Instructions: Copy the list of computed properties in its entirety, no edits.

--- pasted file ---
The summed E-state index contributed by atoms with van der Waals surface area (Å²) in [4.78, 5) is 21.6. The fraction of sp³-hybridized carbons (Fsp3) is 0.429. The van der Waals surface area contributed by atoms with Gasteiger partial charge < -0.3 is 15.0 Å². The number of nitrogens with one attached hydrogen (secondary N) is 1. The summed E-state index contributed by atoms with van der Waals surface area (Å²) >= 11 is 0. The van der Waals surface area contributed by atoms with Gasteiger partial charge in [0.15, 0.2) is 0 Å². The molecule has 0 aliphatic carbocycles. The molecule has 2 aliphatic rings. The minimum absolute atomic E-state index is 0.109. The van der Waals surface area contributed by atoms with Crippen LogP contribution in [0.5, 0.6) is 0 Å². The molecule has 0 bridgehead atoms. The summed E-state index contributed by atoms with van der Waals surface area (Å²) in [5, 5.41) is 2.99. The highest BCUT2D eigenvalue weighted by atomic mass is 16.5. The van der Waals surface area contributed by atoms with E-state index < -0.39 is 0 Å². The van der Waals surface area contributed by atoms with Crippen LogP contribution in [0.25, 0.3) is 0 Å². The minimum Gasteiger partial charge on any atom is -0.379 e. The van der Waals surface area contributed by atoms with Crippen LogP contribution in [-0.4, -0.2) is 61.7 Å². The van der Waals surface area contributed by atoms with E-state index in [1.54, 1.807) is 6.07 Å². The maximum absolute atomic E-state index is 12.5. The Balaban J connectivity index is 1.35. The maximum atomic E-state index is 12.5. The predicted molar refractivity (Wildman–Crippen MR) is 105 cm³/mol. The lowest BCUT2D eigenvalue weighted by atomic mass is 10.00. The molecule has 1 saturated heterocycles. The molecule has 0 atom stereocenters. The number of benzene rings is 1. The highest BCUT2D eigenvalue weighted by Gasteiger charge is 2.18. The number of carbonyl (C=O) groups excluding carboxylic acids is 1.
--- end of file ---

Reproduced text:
The summed E-state index contributed by atoms with van der Waals surface area (Å²) in [4.78, 5) is 21.6. The fraction of sp³-hybridized carbons (Fsp3) is 0.429. The van der Waals surface area contributed by atoms with Gasteiger partial charge < -0.3 is 15.0 Å². The number of nitrogens with one attached hydrogen (secondary N) is 1. The summed E-state index contributed by atoms with van der Waals surface area (Å²) >= 11 is 0. The van der Waals surface area contributed by atoms with Gasteiger partial charge in [0.15, 0.2) is 0 Å². The molecule has 0 aliphatic carbocycles. The molecule has 2 aliphatic rings. The minimum absolute atomic E-state index is 0.109. The van der Waals surface area contributed by atoms with Crippen LogP contribution in [0.5, 0.6) is 0 Å². The molecule has 0 bridgehead atoms. The summed E-state index contributed by atoms with van der Waals surface area (Å²) in [5, 5.41) is 2.99. The highest BCUT2D eigenvalue weighted by atomic mass is 16.5. The van der Waals surface area contributed by atoms with E-state index < -0.39 is 0 Å². The van der Waals surface area contributed by atoms with Crippen LogP contribution in [0.25, 0.3) is 0 Å². The minimum Gasteiger partial charge on any atom is -0.379 e. The van der Waals surface area contributed by atoms with Crippen LogP contribution in [-0.4, -0.2) is 61.7 Å². The van der Waals surface area contributed by atoms with E-state index in [1.54, 1.807) is 6.07 Å². The maximum absolute atomic E-state index is 12.5. The Balaban J connectivity index is 1.35. The maximum atomic E-state index is 12.5. The predicted molar refractivity (Wildman–Crippen MR) is 105 cm³/mol. The lowest BCUT2D eigenvalue weighted by atomic mass is 10.00. The molecule has 1 saturated heterocycles. The molecule has 0 atom stereocenters. The number of benzene rings is 1. The highest BCUT2D eigenvalue weighted by Gasteiger charge is 2.18. The number of carbonyl (C=O) groups excluding carboxylic acids is 1.